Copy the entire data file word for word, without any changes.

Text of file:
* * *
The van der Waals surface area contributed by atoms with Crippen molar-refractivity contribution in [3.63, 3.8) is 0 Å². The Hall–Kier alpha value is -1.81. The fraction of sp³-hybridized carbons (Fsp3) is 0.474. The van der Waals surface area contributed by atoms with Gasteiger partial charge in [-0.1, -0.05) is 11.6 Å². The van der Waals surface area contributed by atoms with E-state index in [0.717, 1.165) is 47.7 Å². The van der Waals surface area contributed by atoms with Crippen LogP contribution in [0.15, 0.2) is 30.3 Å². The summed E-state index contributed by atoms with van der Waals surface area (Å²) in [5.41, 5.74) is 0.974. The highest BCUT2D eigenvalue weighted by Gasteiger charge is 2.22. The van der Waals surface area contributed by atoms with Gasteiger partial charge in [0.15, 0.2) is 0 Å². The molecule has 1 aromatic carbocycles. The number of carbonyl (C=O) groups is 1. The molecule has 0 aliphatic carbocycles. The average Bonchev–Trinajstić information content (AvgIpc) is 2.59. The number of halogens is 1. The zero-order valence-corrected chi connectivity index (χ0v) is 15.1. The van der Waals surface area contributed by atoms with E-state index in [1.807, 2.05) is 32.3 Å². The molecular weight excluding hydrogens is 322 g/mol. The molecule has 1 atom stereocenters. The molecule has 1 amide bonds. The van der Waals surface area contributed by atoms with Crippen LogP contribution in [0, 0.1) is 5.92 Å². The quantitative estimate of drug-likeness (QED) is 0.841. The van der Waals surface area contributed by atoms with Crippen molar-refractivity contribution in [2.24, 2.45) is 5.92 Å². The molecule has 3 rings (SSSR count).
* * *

The van der Waals surface area contributed by atoms with Crippen molar-refractivity contribution in [3.63, 3.8) is 0 Å². The Hall–Kier alpha value is -1.81. The fraction of sp³-hybridized carbons (Fsp3) is 0.474. The van der Waals surface area contributed by atoms with Gasteiger partial charge in [-0.1, -0.05) is 11.6 Å². The van der Waals surface area contributed by atoms with E-state index in [0.717, 1.165) is 47.7 Å². The van der Waals surface area contributed by atoms with Crippen LogP contribution in [0.15, 0.2) is 30.3 Å². The summed E-state index contributed by atoms with van der Waals surface area (Å²) in [5.41, 5.74) is 0.974. The highest BCUT2D eigenvalue weighted by Gasteiger charge is 2.22. The van der Waals surface area contributed by atoms with Gasteiger partial charge in [0.15, 0.2) is 0 Å². The molecule has 1 aromatic carbocycles. The number of carbonyl (C=O) groups is 1. The molecule has 0 aliphatic carbocycles. The average Bonchev–Trinajstić information content (AvgIpc) is 2.59. The number of halogens is 1. The zero-order valence-corrected chi connectivity index (χ0v) is 15.1. The van der Waals surface area contributed by atoms with E-state index in [1.807, 2.05) is 32.3 Å². The molecular weight excluding hydrogens is 322 g/mol. The molecule has 1 atom stereocenters. The molecule has 1 amide bonds. The van der Waals surface area contributed by atoms with Crippen LogP contribution in [0, 0.1) is 5.92 Å². The quantitative estimate of drug-likeness (QED) is 0.841. The van der Waals surface area contributed by atoms with Crippen molar-refractivity contribution in [2.24, 2.45) is 5.92 Å². The molecule has 3 rings (SSSR count).